The Income Tax Appellate Tribunal, in an order passed on Thursday March 09,2017 has ruled that Cairn UK Holdings will have to pay ₹10,247 crore in short term capital gains tax on an internal share sale dating back more than ten years.
The tribunal, however, rejected the tax department’s demand for back-dated interest on this liability of ₹18,800 crore, saying the interest only came into effect because of a retrospective amendment made to the Finance Act, 2012. The company could not have foreseen such an amendment at the time, the tribunal held.
The tax dispute between the Indian government and Cairn Plc has also been the subject of international arbitration from 2014. But the tribunal has said the tax liability case could be heard locally, without prejudice to the arbitration.
This latest order, though, is likely to make matters uncomfortable between the UK and Indian governments. The former has been lobbying for the tax liability to be pardoned under a bilateral tax treaty.
The tax liability goes back to 2006, when Cairn India acquired the local assets of Cairn UK Holdings, giving the UK firm a 69 per cent equity holding in return. While the I-T department said the value of this indirect transfer of shares was based on local assets, including highly productive oilfields in Rajasthan and the Krishna-Godavari basin, the UK company asserted that it was an internal re-grouping and hence not subject to Indian taxes.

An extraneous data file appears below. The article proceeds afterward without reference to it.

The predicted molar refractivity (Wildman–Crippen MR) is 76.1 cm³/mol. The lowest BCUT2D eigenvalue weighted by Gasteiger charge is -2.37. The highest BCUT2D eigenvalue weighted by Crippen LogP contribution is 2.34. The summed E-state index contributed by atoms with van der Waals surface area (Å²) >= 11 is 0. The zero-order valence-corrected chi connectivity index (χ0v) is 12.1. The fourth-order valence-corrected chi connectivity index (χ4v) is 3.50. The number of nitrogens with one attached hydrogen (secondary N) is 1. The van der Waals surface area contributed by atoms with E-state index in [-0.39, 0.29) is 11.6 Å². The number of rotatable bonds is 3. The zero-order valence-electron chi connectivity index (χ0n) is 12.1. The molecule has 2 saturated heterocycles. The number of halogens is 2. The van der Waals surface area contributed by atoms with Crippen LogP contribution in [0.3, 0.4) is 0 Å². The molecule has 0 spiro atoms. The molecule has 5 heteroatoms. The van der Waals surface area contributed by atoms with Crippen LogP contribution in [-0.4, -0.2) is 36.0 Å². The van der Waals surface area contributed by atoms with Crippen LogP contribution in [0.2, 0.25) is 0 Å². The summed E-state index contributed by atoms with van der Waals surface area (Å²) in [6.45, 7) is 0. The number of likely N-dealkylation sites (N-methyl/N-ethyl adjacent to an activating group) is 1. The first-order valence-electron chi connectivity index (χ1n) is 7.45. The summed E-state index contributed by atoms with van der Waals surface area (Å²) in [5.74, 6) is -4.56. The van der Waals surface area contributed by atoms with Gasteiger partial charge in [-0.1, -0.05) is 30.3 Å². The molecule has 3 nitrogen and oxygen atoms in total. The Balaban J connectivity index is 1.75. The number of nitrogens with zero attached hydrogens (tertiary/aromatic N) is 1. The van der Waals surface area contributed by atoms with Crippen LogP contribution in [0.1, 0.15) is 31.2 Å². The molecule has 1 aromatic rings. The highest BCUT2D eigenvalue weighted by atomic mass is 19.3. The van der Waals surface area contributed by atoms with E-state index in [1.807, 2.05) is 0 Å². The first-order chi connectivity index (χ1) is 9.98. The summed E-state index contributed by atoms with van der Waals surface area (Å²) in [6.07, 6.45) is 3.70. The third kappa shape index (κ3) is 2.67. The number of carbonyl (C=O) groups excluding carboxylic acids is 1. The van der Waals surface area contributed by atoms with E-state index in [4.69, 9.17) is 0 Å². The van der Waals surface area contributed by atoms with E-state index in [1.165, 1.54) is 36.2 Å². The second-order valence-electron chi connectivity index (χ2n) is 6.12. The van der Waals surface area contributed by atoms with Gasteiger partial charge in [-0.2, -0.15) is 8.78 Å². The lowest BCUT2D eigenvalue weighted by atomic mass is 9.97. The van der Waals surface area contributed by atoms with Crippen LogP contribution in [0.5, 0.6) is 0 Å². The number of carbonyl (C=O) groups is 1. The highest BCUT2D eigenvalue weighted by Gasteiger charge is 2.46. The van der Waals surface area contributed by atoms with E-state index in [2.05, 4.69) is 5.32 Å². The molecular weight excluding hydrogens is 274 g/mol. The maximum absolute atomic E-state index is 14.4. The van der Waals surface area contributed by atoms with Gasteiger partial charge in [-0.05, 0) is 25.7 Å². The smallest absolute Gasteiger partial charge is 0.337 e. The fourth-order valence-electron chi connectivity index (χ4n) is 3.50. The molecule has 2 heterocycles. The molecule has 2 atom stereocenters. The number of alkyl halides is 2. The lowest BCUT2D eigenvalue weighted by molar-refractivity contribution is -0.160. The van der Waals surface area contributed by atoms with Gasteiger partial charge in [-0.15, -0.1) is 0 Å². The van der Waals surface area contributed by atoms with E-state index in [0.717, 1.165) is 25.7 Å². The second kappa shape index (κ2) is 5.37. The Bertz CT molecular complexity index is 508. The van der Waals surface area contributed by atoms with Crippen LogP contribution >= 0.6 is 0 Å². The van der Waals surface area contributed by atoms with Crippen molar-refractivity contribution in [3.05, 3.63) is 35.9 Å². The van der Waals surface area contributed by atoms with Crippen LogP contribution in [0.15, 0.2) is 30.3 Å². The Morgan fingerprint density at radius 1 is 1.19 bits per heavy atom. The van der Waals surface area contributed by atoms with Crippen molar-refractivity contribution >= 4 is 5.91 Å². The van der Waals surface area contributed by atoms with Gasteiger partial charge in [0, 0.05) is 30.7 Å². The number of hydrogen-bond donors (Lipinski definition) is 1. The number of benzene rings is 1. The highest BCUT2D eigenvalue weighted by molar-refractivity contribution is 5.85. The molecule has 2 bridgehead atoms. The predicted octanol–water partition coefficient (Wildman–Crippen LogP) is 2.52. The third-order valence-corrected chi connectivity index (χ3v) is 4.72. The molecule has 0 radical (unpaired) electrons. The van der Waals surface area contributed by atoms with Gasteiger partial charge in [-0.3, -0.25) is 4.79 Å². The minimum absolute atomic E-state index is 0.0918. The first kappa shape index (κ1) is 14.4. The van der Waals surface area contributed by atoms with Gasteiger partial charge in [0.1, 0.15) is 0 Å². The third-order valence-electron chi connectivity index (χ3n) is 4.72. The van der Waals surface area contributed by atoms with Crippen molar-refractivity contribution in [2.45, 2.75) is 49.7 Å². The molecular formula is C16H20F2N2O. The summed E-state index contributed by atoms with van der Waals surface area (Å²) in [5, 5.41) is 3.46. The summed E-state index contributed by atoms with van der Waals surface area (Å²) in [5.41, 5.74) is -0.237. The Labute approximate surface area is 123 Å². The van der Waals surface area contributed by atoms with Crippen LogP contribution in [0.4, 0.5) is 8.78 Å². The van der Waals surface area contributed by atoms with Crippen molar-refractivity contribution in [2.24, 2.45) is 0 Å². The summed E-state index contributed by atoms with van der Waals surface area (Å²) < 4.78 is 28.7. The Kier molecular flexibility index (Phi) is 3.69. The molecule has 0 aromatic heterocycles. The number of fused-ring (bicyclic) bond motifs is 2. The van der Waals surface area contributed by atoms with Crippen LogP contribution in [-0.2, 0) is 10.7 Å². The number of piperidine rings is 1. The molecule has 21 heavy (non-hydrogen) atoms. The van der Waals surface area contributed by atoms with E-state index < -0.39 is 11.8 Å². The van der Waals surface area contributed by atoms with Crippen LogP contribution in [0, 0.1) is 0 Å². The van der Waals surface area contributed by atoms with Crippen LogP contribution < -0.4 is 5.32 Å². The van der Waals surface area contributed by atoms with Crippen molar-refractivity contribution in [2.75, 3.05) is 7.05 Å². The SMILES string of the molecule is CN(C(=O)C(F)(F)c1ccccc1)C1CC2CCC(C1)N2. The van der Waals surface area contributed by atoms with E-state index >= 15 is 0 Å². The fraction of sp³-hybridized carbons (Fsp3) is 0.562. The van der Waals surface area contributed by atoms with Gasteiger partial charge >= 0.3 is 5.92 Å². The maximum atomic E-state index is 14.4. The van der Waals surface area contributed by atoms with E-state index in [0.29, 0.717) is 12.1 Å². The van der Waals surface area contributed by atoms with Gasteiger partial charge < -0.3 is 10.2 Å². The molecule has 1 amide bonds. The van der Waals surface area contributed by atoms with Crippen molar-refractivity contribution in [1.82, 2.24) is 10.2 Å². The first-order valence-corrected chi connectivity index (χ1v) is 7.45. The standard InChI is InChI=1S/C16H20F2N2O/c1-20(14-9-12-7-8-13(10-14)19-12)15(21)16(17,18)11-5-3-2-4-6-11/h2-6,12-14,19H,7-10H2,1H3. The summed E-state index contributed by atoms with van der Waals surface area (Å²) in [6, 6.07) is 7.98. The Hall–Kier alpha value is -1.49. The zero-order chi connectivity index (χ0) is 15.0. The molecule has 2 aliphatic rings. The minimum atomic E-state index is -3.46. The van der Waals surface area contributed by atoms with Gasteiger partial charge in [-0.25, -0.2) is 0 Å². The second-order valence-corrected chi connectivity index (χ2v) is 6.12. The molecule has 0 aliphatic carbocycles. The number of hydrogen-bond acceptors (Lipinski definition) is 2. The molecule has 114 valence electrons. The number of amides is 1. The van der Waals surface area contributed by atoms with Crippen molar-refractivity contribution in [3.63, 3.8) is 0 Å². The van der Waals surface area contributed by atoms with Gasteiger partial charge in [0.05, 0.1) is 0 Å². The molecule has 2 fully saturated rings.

The share transfer came to light when Cairn India was publicly listed in 2007.
In August 2010, Anil Agarwal’s Vedanta Resources Plc acquired a controlling interest in Cairn India. Cairn Energy Plc still holds a 9.82 per cent stake in Cairn India.
In its submission to the tribunal, Cairn Plc said Cairn India Holdings Ltd. is incorporated in Jersey. The gain, if any, on a transfer of shares is not even deemed to be taxed in India.
The tribunal, however, ruled that the real effect of the transfer of shares of Cairn India Holdings Ltd will be the transfer of control of the assets of subsidiaries in India, thereby making the capital gain taxable in India.
Cairn also tried to liken its tax dispute to the $2-billion tax penalty imposed on Vodafone International Holdings in 2007 for payments the telecom operator had made to Hutchison Telecom. The Supreme Court had thrown out the tax case against Vodafone in January 2012. (The retrospective amendment to the Finance Act mentioned earlier was made after this judgement; the tax case is now under international arbitration.)
However, the tax department distinguished the Cairn tax dispute from that of Vodafone’s. “In the case of Vodafone,” it contended, “it was payment from (one) non-resident to (another) non-resident. But in the present case, a resident company i.e. Cairn India Ltd has made payment of ₹26,681.87 crore to the Appellant (Cairn UK Holdings). In the present case, money was actually remitted out of India (as consideration) to purchase the shares.”